MULTI UNIT FRANCHISING: A DIFFERENT KIND OF FRANCHISEE
It’s difficult in most franchise systems to open even a single unit, opening multiunits creates a sizeable responsibility not only for the franchisee making the investment into the franchise system, but also for the Franchisor who sells the multi-unit franchise model.
Many new franchisors who enter into Multi-Unit franchising, have a difficulty traversing this aggressive franchise expansion model.
Recently, my team exhibited at the Multi- Unit Franchise Conference in Las Vegas where over 2,000 Multi-Unit franchisees came to visit, review and evaluate over four hundred different franchise brands. Several of the Multi-Unit franchisees owned and managed in excess of 300 franchises, several industry segments, multiple brands and across several states. When meeting with several of these large franchise investors, we asked questions related to their decisions to invest in certain brands and industry segments. There were some extremely interesting answers and what I took as insightful as to how to market to this group of high powered franchisees.
“People, Products and Processes…..these are the three elements of what make a successful franchise model.” We look for this in any franchise brand before we make an investment. I’ve heard this saying on the show ‘The Profit’ and it makes sense, but it was interesting to hear Master Franchisees and Multi-Unit franchisees follow the same line of thinking when evaluating which franchise brands they would be interested in investing with.
“We only invest in concepts we see the opportunity to scale. If we can’t open 10 or more of a franchise model efficiently, we aren’t interested.” This seems to make sense and be logical when interacting with a Multi-Unit franchise investor, but should shed some light on your own franchise brand. Does your model allow for absentee owners…do you have the systems in place that have true enterprise capabilities…is your brand scalable and will it attract investors of this size?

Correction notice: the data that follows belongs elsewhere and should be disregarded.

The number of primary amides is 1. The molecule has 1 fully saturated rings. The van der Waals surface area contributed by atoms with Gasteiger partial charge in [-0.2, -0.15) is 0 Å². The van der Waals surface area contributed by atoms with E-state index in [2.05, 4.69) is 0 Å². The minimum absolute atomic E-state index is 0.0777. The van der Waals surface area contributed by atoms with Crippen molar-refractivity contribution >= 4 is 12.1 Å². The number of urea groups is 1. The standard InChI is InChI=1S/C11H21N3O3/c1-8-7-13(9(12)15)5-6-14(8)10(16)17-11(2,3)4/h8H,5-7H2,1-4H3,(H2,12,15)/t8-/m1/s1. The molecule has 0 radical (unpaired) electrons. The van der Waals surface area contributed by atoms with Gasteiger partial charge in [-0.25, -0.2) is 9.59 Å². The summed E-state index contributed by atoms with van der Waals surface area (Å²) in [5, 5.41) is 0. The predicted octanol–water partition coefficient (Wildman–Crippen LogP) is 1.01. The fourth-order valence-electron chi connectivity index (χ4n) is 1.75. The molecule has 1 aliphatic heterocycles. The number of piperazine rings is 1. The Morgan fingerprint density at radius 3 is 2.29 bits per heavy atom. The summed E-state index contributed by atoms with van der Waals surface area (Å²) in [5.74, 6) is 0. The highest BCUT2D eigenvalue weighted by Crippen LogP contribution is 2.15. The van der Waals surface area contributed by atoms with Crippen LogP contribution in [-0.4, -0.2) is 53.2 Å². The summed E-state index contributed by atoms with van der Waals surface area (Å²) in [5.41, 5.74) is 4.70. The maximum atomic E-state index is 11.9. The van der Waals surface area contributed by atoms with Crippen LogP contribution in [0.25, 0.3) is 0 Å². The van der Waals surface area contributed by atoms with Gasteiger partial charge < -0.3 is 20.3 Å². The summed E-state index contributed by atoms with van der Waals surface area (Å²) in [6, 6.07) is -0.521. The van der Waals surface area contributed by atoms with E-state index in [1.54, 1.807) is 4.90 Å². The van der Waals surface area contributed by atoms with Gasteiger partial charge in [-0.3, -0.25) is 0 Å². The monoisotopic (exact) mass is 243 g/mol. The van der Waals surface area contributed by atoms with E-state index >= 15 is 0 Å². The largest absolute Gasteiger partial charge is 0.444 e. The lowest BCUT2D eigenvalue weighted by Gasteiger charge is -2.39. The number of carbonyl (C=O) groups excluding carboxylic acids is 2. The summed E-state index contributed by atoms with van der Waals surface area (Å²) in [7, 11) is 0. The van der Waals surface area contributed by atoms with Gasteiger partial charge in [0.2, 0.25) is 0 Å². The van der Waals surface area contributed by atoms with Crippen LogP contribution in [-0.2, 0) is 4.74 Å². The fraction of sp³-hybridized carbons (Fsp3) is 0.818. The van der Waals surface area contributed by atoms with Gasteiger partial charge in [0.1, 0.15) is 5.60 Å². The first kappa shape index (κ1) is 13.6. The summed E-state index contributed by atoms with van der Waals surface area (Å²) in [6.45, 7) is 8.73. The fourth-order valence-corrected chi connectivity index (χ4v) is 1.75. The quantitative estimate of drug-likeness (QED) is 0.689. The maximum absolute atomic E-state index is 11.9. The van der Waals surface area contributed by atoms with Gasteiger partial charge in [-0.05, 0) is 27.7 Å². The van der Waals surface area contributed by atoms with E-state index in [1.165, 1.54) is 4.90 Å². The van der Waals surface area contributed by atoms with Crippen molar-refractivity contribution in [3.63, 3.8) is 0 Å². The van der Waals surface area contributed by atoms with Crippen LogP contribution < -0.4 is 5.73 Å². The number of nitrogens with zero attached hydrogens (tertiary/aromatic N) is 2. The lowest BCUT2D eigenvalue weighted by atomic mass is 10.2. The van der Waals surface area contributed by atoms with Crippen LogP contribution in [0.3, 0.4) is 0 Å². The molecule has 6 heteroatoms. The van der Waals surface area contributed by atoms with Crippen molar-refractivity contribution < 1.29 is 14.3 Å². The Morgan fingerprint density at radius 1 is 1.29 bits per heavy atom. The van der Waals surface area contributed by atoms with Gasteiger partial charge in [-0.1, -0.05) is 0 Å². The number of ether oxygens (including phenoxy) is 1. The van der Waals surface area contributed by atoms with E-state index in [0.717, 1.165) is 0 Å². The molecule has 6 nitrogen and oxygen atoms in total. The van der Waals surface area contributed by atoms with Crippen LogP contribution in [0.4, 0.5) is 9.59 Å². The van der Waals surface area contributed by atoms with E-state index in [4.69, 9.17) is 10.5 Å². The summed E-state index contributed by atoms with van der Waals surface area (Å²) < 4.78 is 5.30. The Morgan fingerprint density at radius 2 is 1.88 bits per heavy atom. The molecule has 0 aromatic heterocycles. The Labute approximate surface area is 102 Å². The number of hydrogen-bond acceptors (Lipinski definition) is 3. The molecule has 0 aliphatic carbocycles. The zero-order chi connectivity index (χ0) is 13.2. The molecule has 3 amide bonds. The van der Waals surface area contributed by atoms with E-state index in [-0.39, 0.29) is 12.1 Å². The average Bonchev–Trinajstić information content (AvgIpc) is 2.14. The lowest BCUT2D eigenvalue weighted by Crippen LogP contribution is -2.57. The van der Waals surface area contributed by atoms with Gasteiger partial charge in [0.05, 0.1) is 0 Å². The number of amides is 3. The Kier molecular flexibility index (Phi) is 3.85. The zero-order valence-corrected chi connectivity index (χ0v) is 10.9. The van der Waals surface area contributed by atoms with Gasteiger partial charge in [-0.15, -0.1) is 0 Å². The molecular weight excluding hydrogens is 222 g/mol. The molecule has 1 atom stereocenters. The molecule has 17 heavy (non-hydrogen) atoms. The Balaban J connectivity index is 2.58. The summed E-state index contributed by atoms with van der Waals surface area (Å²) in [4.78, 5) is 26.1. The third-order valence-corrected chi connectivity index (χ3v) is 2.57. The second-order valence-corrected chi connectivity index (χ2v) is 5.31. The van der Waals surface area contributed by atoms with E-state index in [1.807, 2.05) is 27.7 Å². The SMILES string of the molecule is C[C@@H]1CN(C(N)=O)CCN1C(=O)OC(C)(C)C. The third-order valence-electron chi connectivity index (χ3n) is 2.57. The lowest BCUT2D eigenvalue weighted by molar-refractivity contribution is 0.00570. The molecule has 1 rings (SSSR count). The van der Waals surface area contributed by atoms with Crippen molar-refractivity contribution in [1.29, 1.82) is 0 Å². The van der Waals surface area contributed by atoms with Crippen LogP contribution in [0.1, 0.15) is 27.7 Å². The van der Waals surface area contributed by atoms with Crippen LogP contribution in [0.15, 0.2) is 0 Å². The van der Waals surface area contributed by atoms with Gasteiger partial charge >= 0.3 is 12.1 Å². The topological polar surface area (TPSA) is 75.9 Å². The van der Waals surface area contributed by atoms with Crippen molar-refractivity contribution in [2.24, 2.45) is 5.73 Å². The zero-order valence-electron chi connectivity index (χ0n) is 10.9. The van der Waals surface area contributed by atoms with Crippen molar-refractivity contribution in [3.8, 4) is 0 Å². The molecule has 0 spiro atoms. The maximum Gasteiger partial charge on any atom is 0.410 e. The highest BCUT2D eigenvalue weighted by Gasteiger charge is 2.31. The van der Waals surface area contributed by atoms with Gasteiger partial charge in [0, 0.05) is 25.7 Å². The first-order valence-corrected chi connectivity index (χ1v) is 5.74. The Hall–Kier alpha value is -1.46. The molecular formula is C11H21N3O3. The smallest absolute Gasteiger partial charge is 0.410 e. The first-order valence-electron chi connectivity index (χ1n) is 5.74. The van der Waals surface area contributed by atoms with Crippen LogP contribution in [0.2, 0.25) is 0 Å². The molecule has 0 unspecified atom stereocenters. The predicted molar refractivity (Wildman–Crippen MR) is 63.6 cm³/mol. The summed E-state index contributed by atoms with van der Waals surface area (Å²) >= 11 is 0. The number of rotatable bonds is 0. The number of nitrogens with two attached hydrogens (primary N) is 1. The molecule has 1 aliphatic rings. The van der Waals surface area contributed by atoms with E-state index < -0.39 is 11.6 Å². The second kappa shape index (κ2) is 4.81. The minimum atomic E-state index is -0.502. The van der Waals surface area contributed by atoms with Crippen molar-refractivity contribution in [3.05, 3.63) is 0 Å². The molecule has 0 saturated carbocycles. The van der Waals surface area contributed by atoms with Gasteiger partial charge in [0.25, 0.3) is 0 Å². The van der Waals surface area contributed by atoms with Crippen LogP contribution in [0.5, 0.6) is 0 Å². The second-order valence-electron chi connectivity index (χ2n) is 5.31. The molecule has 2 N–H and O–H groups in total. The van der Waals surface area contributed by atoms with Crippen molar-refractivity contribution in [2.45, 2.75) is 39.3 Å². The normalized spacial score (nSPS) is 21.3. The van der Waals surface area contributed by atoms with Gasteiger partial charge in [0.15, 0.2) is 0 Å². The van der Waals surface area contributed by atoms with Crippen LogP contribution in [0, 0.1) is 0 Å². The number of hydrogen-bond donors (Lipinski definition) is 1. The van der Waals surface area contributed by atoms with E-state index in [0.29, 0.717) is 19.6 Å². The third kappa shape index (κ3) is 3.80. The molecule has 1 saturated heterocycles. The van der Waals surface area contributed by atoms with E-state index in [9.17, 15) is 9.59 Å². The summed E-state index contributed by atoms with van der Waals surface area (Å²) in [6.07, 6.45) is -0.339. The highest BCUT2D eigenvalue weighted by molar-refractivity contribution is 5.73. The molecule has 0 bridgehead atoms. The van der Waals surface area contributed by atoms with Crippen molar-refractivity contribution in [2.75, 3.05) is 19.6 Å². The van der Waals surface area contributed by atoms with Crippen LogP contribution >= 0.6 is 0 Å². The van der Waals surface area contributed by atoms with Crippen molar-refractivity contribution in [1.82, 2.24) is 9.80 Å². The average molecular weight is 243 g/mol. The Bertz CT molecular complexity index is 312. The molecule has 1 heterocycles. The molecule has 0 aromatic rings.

“We never guess, it is a careful evaluation of numbers, time and energy put into the ROI and a detailed analysis of what kind of bottom line we are looking at for the franchise investment.” Out of the three answers up to this point, this seemed to be the least surprising….Multi-Unit franchise investors are just that…investors…and typically are very good investors. They will scrutinize the financials, bottom line, ROI and total financial picture of a franchise model from every angle before making the move. If you don’t have the numbers in place, you will have some difficulty marketing to Multi-Unit franchise buyers.
When speaking with a Multi-Unit Franchise investor who owned over 170 franchises across 4 states and over 6 different brands, I accepted his card and looked over the logos on the back of his card proudly displaying his array of franchise investments. The logo in the bottom right corner of the card was an Italian family restaurant brand I had never heard of. When asked why this brand along with Wendy’s, Subway, McDonald’s and Dunkin Donuts, the response was interesting…”I just loved the food…their breadsticks were amazing and I knew this could work well in Sioux Falls South Dakota.” This seemed out of place for a Franchise investor of his stature. I thought that only individual franchise unit buyers made decisions based on emotion and petty reasoning such as the breadsticks being good, but not the case. Multi-Unit franchisees make investments based on
just plain liking the concept in some cases as well…so don’t lose the train of thinking regardless of who the buyer is that people buy emotion and excitement when evaluating franchises.
“We look for a solid support system, although we create and develop our own internal support staff, we want to leverage any possible resources and advantages from the franchisor we can. The people and quality of the support model is something we put a great deal of weight behind.”
“We want brands that haven’t expanded too quickly and have great unit level economics. What’s the point of operating four mediocre units that make only as much money as two outstanding ones?” This answer is similar to one that I’ve heard several times from Venture Capital professionals considering investing in franchise systems and has logic behind it…a franchise system who sells units just for the sake of selling units isn’t going to attract a large volume of Multi-Unit franchise investors if the units are showing performance and validating financially.
Tom DuFore is the Chief Operating Officer for Franchise Marketing Systems. In his critical role he is responsible for the oversight of Franchise Marketing Systems Operations and consulting with and advising FMS Clients. Tom has personally worked with and advised hundreds of businesses ranging from the largest companies in the world to start-up.